Few people have heard of it, yet many consider John Blankenbaker's KENBAK-1 to be the first commercial personal computer.

Koss introduced these headphones over 40 years ago, and they remain affordable favorites to this day.

3D... No, Let's Be Honest... 2.5D Aquarium Backgrounds


When you add an aquarium to your space, you're creating a little world inside your own. I don't know what fish think about all day. I wonder what goes through their little waterlogged minds when The Great Flake Food God sprinkles dehydrated shrimp manna into the top of their universe. Such contemplations are why I always had an aquarium going through high school and college. Fish were very relaxing, but I was often concerned with how bored they might be.

Fortunately the aquarium shop had all manner of decor to spice up their world - or least placate the owner. I've often joked that having fish is like having moving wallpaper. Cluttering up their environment with plastic bubbling treasure chests (with permanently attached skin diver) and wrecked pirate ships seems like an unfair foisting of kitsch on expressionless creatures that really can't show their disdain.

Just like in a miniature movie, not only could you add kitschy props to your aquarium, but there were also many backgrounds to chose from to cover the back of the tank. Weird greenish-blue metallics, photos of sharks and other much more exotic fish than what's in your tank (make your own fish green around the gills with envy!), and my personal favorite - these quasi-3D dioramas.


Made of stiff plastic, there is some dimensionality molded into this aquarium backdrop. Vacuforming has never looked lovelier. The printed-on scene of an underwater Greek (Roman? Atlantean?) ruin is augmented by some details popping out of the 2D plane of the picture. On top of it all there are immobile fish hiding among the printed greenery. Makes you wonder why you should go through the trouble of putting together a whole aquarium, when the printed-on variety are nearly as relaxing as the real thing.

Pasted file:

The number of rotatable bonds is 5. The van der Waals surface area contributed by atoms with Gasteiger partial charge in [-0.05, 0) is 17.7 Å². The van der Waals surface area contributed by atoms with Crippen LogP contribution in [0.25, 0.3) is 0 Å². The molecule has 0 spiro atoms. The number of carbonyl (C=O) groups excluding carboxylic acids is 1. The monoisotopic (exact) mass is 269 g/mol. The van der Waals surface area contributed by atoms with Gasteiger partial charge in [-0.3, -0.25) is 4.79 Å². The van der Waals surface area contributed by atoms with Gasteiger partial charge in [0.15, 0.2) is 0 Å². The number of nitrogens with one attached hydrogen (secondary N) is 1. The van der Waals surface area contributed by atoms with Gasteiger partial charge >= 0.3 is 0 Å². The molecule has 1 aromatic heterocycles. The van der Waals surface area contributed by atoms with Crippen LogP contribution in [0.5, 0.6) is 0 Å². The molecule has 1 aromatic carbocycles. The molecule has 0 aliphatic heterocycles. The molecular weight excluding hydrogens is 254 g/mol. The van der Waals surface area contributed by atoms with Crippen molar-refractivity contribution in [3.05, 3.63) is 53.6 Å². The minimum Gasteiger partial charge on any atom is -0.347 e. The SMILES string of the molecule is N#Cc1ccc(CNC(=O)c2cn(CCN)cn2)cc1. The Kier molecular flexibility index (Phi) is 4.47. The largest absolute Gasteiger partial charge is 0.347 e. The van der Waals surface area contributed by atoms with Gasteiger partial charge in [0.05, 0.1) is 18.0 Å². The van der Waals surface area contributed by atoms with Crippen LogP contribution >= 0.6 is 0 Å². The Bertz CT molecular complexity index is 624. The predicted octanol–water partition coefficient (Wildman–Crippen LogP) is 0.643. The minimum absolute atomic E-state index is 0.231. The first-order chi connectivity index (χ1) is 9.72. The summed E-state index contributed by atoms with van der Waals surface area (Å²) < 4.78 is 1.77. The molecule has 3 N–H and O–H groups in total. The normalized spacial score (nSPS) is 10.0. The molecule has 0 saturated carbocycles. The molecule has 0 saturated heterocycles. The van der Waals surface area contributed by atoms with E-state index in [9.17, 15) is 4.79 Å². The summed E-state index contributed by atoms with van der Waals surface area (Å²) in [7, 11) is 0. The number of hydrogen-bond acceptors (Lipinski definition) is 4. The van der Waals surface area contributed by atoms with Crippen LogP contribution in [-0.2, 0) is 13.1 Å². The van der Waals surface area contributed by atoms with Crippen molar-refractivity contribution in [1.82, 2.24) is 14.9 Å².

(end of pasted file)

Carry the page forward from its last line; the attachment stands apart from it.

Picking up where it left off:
There's no brand name here, but my guess is Penn-Plax. I found reference to a remarkably similar backdrop, except this time with an Oriental theme. What were the instructions given to the artists who created these? "Imagine ancient conquering civilization, finally bested by the ancient and eternal oceans... oh yeah - and put some giant fish in there."


Penn Plax no longer has these pseudo 3D backdrops (I still use mine to cover up ugly-looking equipment in my office), though they do have a massive selection of in-tank plastic plants and sculptures. Before you ask - yes they still have the plastic treasure chest with bobbing diver. Sounds like I need to set up the tank again.


Aquarium dealership that still sells these 3D backdrops


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